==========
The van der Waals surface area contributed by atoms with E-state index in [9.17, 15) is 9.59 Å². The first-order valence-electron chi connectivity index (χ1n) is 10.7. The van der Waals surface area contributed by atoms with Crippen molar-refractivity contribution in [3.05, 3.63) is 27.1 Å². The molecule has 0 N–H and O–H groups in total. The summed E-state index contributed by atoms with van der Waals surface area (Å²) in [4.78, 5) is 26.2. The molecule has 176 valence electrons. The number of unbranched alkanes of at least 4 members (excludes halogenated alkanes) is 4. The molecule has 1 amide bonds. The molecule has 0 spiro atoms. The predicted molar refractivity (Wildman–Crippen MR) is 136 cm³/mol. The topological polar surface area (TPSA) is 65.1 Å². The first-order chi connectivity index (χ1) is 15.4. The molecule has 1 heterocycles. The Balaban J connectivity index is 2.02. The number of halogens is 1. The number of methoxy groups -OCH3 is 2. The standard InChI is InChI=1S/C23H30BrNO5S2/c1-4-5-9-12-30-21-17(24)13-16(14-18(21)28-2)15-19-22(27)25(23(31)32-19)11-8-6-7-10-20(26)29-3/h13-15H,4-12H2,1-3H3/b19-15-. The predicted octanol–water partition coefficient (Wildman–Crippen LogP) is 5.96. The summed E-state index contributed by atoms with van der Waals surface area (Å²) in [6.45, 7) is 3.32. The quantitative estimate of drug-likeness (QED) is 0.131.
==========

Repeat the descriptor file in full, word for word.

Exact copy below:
The van der Waals surface area contributed by atoms with E-state index in [9.17, 15) is 9.59 Å². The first-order valence-electron chi connectivity index (χ1n) is 10.7. The van der Waals surface area contributed by atoms with Crippen molar-refractivity contribution in [3.05, 3.63) is 27.1 Å². The molecule has 0 N–H and O–H groups in total. The summed E-state index contributed by atoms with van der Waals surface area (Å²) in [4.78, 5) is 26.2. The molecule has 176 valence electrons. The number of unbranched alkanes of at least 4 members (excludes halogenated alkanes) is 4. The molecule has 1 amide bonds. The molecule has 0 spiro atoms. The predicted molar refractivity (Wildman–Crippen MR) is 136 cm³/mol. The topological polar surface area (TPSA) is 65.1 Å². The first-order chi connectivity index (χ1) is 15.4. The molecule has 1 heterocycles. The Balaban J connectivity index is 2.02. The number of halogens is 1. The number of methoxy groups -OCH3 is 2. The standard InChI is InChI=1S/C23H30BrNO5S2/c1-4-5-9-12-30-21-17(24)13-16(14-18(21)28-2)15-19-22(27)25(23(31)32-19)11-8-6-7-10-20(26)29-3/h13-15H,4-12H2,1-3H3/b19-15-. The predicted octanol–water partition coefficient (Wildman–Crippen LogP) is 5.96. The summed E-state index contributed by atoms with van der Waals surface area (Å²) in [6.45, 7) is 3.32. The quantitative estimate of drug-likeness (QED) is 0.131.